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Leadership, captaincy and lack thereof for Wallabies

Roar Guru
8th August, 2011
137
4126 Reads
Wallabies player Will Genia

Australian rugby union player Will Genia at Wallabies training. AAP Image/Paul Miller

I like the idea of ‘Generation Y’ more than the reality. It gives me something to blame for the Wallabies form. Them, they, those young fellas with the funny haircuts and no respect for their elders – that’s who’s done it. Or isn’t doing it.

They’re all brand this and marketing that. On a side note about marketing – wasn’t it great to see Riki Flutey finally get to wear an All Black jersey?

But let’s not lower the tone of the conversation too far. Stick to the point: Generation Y and how they all look like one of David Bowie’s less successful incarnations.

Thank god, by the way, for blokes like Brad Thorn and Simon Shaw. They’re the last fellas still playing at the top level who are older than me.

Sorry, back to my mark. Now I’m going to show a little flash of Generation Y-esque brilliance myself and change the Y to why (see what I did there?) and ask a few questions about this particular generation.

Why is it that Digby Ioane can still play like he does for the Reds when he wears a Wallaby jumper (or should we start calling it a swimsuit because I sure as hell do not have any jumpers that look like that) but Quade Cooper reverts to the nervous and frustrated 2008 version of himself?

Cooper’s kicking game in this year’s Super rugby season was brilliant, but for the Wallabies he has kicked like a drunk trying to shake of a pair of soiled undies.

Why doesn’t James O’Connor look to pass when he makes those amazing breaks of his?

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Why did Will Genia reduce his influence on the field to a passing role when, as others have pointed out, a strong running game from him, much as he provides for the Reds, would have been the correct response to the All Black’s defensive pattern?

The ability of the Reds playmakers to change their game according to the opposition was an absolute highlight of their 2011 season, but in the gold speedos they looked flustered and indecisive.

Now I’m not too sure about the boundaries of this generational classification thingy, so I don’t know where Rocky Elsom sits in all of this, but I’m just going to go ahead and ask the obvious question.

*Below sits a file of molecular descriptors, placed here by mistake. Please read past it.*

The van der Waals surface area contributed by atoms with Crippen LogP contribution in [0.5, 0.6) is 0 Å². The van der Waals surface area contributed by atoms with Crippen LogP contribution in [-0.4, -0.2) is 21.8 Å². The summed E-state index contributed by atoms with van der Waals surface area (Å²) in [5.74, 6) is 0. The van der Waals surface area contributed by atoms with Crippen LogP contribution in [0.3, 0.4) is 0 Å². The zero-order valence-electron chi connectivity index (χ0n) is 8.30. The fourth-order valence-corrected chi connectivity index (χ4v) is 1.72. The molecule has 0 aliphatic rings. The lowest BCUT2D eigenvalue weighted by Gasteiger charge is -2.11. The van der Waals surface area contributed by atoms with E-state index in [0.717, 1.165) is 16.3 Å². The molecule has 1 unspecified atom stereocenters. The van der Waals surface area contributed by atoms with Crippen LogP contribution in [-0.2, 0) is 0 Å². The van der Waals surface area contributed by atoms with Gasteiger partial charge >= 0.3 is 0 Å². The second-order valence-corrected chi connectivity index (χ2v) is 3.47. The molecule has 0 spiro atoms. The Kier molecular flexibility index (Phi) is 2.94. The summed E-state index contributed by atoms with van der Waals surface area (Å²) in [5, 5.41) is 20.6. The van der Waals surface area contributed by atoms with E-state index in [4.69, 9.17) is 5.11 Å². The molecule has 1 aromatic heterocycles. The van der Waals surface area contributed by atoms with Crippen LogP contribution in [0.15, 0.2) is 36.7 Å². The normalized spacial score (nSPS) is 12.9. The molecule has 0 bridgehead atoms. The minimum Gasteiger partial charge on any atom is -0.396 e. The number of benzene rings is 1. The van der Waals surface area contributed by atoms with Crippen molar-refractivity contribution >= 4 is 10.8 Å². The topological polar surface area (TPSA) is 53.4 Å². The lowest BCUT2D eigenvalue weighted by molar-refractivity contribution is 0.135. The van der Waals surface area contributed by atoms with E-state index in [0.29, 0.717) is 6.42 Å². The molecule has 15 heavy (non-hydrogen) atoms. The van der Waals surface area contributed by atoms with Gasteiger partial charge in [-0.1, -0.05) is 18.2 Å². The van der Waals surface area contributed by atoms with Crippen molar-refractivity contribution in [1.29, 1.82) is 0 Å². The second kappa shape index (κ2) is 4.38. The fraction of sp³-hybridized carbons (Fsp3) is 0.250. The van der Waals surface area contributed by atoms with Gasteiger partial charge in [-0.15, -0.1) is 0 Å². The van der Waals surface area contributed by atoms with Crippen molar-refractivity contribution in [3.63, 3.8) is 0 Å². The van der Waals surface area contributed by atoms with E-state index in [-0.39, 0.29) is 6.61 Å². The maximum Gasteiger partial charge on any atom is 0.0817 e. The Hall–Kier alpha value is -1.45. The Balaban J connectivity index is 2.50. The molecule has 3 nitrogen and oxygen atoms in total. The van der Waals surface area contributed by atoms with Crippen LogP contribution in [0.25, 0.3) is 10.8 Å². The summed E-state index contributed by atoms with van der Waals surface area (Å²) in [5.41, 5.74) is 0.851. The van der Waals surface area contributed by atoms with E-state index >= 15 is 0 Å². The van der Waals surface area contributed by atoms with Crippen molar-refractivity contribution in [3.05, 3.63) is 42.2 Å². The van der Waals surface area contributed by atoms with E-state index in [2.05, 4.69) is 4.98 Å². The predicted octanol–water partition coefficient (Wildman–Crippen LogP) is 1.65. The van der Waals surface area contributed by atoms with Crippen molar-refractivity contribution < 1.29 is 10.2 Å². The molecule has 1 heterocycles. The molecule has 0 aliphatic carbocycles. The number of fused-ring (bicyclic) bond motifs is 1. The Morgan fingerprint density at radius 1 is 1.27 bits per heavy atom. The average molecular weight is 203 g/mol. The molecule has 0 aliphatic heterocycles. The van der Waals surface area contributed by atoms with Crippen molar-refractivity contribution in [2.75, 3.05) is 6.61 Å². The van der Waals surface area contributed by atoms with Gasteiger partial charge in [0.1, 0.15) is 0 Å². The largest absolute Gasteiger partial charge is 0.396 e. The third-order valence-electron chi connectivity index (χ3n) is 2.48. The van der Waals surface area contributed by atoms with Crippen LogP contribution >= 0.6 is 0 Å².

Why is Rocky Elsom the captain of the Wallabies?

Whether you subscribe to the idea that leadership is born or bred, Elsom satisfies neither criteria. He looks uncomfortable in the role and the added responsibility has reduced his usually high standards of play.

I could be snide and suggest that rugby teams get the captains they deserve but when I look at the quality of the Wallaby starting XV I just don’t believe that.

As a captain, Rocky falls into the category of those who have had the responsibility thrust upon them but there is scant reason for this to be the case. There are at least four stronger candidates for the job:

Nathan Sharpe. Captained two Super rugby teams and once led a very successful raid on the Super Chicken outside Brisbane’s RE Hotel during a mammoth session circa 1997 (my memory of the event and its exact date is a bit hazy).

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James Horwill. Here’s a bloke who absolutely lapped up the responsibility when he turned from a bit of a loose cannon into the cornerstone of the Reds resurgence. Like Sharpe plays in the natural captains position but unlike Sharpe has his best years ahead of him.

Will Genia. Looks like a captain, talks like a captain, plays like a captain. Probably eats, sleeps and roots like a captain, but that’s nobody’s business but his own.

David Pocock. Has potential stamped all over him.

For my money it’s Horwill by a Nullarbor mile with Genia playing the mouthy vice-captain role (I’m picturing Joe Pesci in Goodfellas), but I’d be happy with any of the above if only to relieve Rocky from the post.

Having said that, Scott Higginbotham made a pretty good impression of both Errol Flynn and a starting flanker last weekend so the pressure on Rocky is surely mounting.

For answers to all of these questions I look to Robbie Deans.

Now I know we can’t all say it yet because quite frankly we’ve all invested too much in seeing him succeed, but just pretend it is ten years in the future when we have all accepted that Deans failed as a Wallaby coach and everyone has forgotten that we once supported his appointment. Kind of like how we all look back on the Eddie Jones years now.

Just go on and get yourself to that head space, think about the possible extension to Deans’ contract and ask this question: why?

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